Fort Hare looters ‘reduced a legitimate protest into criminality’

27 October 2015 - 14:22 By Mamela Gowa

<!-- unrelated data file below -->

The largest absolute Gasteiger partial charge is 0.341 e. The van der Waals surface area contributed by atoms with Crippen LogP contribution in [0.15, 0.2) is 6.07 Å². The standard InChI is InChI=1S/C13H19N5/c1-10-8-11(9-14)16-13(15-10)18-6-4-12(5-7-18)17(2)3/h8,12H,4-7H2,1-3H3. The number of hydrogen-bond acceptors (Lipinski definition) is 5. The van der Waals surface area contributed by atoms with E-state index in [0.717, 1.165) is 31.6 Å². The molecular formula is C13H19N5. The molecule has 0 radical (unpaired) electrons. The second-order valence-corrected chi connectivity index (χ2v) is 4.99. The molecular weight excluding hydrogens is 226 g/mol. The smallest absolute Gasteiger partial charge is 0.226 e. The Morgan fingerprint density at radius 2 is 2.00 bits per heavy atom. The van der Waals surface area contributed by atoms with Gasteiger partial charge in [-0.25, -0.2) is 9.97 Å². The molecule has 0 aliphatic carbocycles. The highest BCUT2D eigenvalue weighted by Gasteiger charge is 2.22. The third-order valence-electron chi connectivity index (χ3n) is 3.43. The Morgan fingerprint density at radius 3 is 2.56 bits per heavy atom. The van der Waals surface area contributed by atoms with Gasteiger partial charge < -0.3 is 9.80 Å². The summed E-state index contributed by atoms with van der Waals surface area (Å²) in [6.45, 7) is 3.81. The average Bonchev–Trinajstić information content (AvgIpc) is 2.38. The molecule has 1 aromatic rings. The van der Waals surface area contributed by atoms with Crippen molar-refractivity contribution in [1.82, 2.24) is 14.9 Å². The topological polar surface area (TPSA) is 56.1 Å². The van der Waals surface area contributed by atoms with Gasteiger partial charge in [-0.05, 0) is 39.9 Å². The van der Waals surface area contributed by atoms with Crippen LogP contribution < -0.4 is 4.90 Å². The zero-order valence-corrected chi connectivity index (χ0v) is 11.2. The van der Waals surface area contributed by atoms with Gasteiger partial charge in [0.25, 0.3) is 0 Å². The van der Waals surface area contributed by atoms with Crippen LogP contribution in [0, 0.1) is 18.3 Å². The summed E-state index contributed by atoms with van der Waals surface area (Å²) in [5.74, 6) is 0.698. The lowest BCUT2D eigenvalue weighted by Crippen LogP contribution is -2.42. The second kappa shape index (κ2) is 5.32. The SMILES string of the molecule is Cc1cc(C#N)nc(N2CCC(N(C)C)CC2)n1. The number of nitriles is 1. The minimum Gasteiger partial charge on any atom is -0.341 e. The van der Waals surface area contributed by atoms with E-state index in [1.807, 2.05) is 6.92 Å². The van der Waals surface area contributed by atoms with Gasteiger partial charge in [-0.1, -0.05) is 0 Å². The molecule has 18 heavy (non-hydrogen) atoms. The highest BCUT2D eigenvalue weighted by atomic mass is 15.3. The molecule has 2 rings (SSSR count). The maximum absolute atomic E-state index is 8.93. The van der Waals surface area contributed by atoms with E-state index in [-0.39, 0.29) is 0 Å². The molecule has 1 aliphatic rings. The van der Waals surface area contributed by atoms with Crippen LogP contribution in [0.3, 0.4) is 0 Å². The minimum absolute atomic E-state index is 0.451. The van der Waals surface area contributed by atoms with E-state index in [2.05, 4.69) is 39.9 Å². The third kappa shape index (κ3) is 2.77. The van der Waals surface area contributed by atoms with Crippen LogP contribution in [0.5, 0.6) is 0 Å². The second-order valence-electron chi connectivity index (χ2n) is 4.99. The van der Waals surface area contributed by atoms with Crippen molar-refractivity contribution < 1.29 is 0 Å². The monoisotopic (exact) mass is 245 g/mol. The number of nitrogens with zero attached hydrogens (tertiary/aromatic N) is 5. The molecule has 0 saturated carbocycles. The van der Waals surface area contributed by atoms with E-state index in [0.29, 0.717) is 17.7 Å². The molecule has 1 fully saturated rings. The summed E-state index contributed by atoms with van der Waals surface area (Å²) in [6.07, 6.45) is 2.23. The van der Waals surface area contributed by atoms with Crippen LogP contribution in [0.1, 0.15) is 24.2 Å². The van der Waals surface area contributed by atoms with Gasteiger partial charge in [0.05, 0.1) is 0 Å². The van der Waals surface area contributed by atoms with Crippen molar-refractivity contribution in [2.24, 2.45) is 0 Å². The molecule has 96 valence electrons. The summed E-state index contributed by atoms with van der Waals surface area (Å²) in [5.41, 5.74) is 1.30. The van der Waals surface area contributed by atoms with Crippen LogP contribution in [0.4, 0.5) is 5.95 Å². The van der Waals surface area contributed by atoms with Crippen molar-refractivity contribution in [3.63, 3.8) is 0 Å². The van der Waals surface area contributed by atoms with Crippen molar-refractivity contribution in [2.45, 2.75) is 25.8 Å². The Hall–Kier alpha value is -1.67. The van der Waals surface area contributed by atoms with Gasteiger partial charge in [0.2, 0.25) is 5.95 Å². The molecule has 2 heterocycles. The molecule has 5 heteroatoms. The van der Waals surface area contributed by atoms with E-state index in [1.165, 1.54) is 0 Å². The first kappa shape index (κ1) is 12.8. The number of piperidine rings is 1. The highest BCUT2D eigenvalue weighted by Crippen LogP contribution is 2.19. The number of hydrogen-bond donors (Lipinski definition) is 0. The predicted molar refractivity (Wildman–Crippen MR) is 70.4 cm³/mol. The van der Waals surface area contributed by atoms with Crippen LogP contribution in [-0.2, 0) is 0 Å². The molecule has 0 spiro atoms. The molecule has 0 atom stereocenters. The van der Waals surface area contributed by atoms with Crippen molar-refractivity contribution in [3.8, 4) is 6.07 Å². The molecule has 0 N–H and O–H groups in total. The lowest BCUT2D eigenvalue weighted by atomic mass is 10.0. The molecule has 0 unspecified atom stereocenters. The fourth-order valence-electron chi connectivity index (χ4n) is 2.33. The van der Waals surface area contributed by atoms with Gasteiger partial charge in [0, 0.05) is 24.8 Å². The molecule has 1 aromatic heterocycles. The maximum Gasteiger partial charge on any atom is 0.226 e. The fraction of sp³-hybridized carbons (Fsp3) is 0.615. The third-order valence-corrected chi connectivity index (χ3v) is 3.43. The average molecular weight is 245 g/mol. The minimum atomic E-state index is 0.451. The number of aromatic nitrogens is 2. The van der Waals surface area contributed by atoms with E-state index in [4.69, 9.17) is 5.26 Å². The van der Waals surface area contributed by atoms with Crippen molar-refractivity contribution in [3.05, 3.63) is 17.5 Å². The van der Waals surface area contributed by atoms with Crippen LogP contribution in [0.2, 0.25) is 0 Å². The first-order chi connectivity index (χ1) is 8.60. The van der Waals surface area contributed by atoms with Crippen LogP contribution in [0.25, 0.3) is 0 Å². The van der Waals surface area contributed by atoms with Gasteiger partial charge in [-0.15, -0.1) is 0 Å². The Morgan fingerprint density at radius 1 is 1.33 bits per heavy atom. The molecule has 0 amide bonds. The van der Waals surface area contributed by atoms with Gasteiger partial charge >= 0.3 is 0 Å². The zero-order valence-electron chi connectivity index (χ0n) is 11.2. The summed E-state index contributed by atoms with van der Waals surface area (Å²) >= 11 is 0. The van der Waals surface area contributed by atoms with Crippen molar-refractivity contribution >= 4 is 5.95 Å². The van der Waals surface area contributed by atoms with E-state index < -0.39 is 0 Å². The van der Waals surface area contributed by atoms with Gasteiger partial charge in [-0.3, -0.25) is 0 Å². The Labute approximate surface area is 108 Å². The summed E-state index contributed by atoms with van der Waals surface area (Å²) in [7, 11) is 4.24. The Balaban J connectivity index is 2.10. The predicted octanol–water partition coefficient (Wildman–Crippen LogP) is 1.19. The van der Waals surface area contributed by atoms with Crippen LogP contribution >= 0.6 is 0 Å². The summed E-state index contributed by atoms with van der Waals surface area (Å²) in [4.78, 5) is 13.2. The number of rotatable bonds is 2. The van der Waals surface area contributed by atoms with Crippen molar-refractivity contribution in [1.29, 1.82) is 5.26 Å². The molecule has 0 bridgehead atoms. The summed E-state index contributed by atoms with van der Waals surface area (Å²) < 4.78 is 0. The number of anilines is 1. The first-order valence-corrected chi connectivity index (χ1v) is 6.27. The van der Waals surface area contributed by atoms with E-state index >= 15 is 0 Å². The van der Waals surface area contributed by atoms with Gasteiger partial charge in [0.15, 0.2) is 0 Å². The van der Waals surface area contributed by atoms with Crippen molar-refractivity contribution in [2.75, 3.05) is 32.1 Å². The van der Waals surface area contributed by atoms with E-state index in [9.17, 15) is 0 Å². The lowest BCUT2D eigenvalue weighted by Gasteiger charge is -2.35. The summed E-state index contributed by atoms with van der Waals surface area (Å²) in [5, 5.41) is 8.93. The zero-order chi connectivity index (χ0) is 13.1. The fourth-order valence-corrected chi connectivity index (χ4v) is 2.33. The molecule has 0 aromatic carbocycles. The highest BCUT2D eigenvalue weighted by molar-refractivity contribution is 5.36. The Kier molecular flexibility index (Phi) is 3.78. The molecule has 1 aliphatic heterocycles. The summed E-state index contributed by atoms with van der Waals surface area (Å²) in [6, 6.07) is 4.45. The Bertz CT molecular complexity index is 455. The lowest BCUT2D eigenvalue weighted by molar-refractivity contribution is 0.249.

The #FeesMustFall student protest took an angry turn at the University of Fort Hare (UFH) when hundreds of students broke into a bookstore and looted study material worth thousands of rands at the Alice main campus on Monday. Scenes of vandalism and looting played out on the campus as students protested in the rain outside and inside the campus‚ and later stormed the locked Van Schaik bookstore and plundered the stationery.UFH vice-chancellor Dr Mvuyo Tom said he was deeply disappointed by the students’ actions‚ which had turned a legitimate student movement towards criminality.He described the lootings as “a disgrace to the university’s name”.“We are terribly disappointed. It is a disgrace for the university‚” Tom said.“These are people we thought would be able to keep the ethics of the university of good leadership but they have reduced a legitimate protest into criminality.”Tom was at the Alice police station by late on Monday to open a case against those breaching a court interdict handed down last week.He said the students had been trying since last week to break into the bookstore and on Monday morning they also looted a Coca-Cola truck driving on the main road.Even so‚ the looting caught MCC Security guards by surprise. It happened at around 1pm when thousands of students were turned away by police from their march to the university’s animal production research farm. No arrests were made.A large contingent of police officers from Queenstown‚ Alice and East London had been sent to the university.While more than 200 other students were transported to the provincial legislature to hand over a memorandum to Eastern Cape Premier Phumulo Masualle‚ the thousands left behind said they were frustrated by the non-availability of transport for them.Student representative council members were left behind at the main campus and the memorandum was not handed over to Masualle.After being turned away by police from near a farm owned by the university‚ scores of students ran onto the campus and threw bricks and stones into the bookstore.Security guards said they tried to stop the students but found bricks being thrown at them. One guard was hit in the face.When the Dispatch arrived at the scene‚ the sound of the glass doors breaking could be heard coming from the bookstore.Screams and applause were heard from students‚ and many emerged from the store carrying study materials‚ scientific calculators‚ textbooks‚ writing pads‚ books and backpacks.Backup security guards arrived later and dispersed the students by throwing stones and firing off rounds of live ammunition.Students Representative Council president Busisiwe Mashiqa said: “I have been saying that vandalising the university is not something that we promote.“The person who refused students transport to go to Bhisho is the person who caused all of this damage.“Because if we had received transport‚ we would have been in Bhisho and this would not have happened.”She claimed the university management had reneged on a promise to give them transport.On Monday ‚ students were told they would not be getting buses because the students’ demands had been addressed by President Jacob Zuma on Friday.However‚ UFH students said Zuma’s announcement of zero fee increases for 2016 did not change their demand for free education.“Our interpretation is that our fees will remain the same.“We have a different struggle in Alice because the 0% increment excluded our residence debt‚ which has gone up 100%.“In May‚ the Eastern Cape premier [Masualle] and deputy president of the country [Cyril Ramaposa] came to our campus and injected R5.2-million to cater for about 1200 students.“That money went towards their food. They said they would come back and inject more money which would assist the students to pay for their fees.“All we wanted to do today was to hand over a memorandum to the premier to remind him not to forget about their plight because we are worried that the year will end soon and students will not be able to register next year as the university has resolved that if we owe more than R5,000 we don’t register until we pay the debt off‚” Mashiqa said. Vowing not to go back to classes on Tuesday‚ the students said their next action would be determined from a meeting they would hold later yesterday.However‚ Tom said exams scheduled to begin next week would go ahead whether the students wanted to write or not.“The way they are carrying on is like people who don’t want to write exams this year.“We have extended the exam date as they requested and on November 2 the exams will commence.“We want to tell their parents that we have tried everything we could to accommodate the students‚ but we don’t understand what they want now‚” Tom said. - Daily Dispatch

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